Time is Money… and Money is Time

Antique Clock


This weekend I broke ground on book #7 in the series, The Next Step: The Realities of Startup Funding.

The key lesson is that for startups, money is time.  Or more specifically, money buys your a faster time to market and a potentially faster path to profits.

This is not how venture capitalists or Angel investors talk about money.  For them, money is fuel.  Which, from their perspective, is true too.  Investors invest in order to turn $1 into $10… as quickly as possible.  The tool they use to make that happen is money.  Their masses of dollars are aimed at entrepreneurs who can most quickly turn investment dollars into revenue, and revenue into exits.

Back at the majority of startups, which never raise money from those “professional” sources, money and time are tradeoffs, however, typically with a big limitation on the quantity of money.  With money, you can hire an employee or contractor to build your product or your website or whatever you need built.  You can purchase a list of sales leads or hire a salesperson to make calls all day to qualify leads.  Or, without money, you can do all of this yourself, which will take more time.

As I work with and teach entrepreneurs, I find very few who understand this tradeoff.

It seems as if all the news coverage of the high-flying, highly-funded startups has taught most entrepreneurs the venture capitalists’ story of money.  Have idea.  Raise money.  Make millions.  That second step, “raise money” is talked about as a given, almost a right of all entrepreneurs.  Meanwhile, the reality is that less than 3% of all startups in the U.S. raise money from Angel investors, and far less than 1% from venture capitalists.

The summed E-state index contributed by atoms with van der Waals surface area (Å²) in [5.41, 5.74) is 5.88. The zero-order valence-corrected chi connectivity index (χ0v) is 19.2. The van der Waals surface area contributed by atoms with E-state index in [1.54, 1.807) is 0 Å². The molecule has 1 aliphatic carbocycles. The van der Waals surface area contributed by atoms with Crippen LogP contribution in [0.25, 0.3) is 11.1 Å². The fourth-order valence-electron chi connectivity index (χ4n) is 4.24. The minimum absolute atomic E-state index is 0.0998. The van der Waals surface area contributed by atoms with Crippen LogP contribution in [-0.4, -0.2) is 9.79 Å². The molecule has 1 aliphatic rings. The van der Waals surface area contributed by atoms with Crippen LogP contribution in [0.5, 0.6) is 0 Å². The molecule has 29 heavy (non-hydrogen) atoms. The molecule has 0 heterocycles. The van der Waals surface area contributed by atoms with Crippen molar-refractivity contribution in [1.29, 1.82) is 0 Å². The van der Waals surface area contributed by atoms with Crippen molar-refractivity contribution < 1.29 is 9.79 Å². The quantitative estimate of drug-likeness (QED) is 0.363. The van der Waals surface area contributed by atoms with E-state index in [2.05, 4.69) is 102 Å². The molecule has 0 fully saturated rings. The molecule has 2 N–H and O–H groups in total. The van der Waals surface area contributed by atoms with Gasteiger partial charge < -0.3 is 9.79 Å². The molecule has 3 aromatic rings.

Given those stats, what most entrepreneurs should be thinking about is a different story.  Repeatedly questioning, how can I turn my idea into reality without a minimum of funding.  Self funding to start.  A bit of crowdfunding.  Customer revenues as growth capital.  All with a minimum of trading dollars for time.

Time is money is chapter 1 of the new book.  The remainder will cover bootstrapping, crowdfunding, the business model of investors, and the odd story of how startup valuations come about.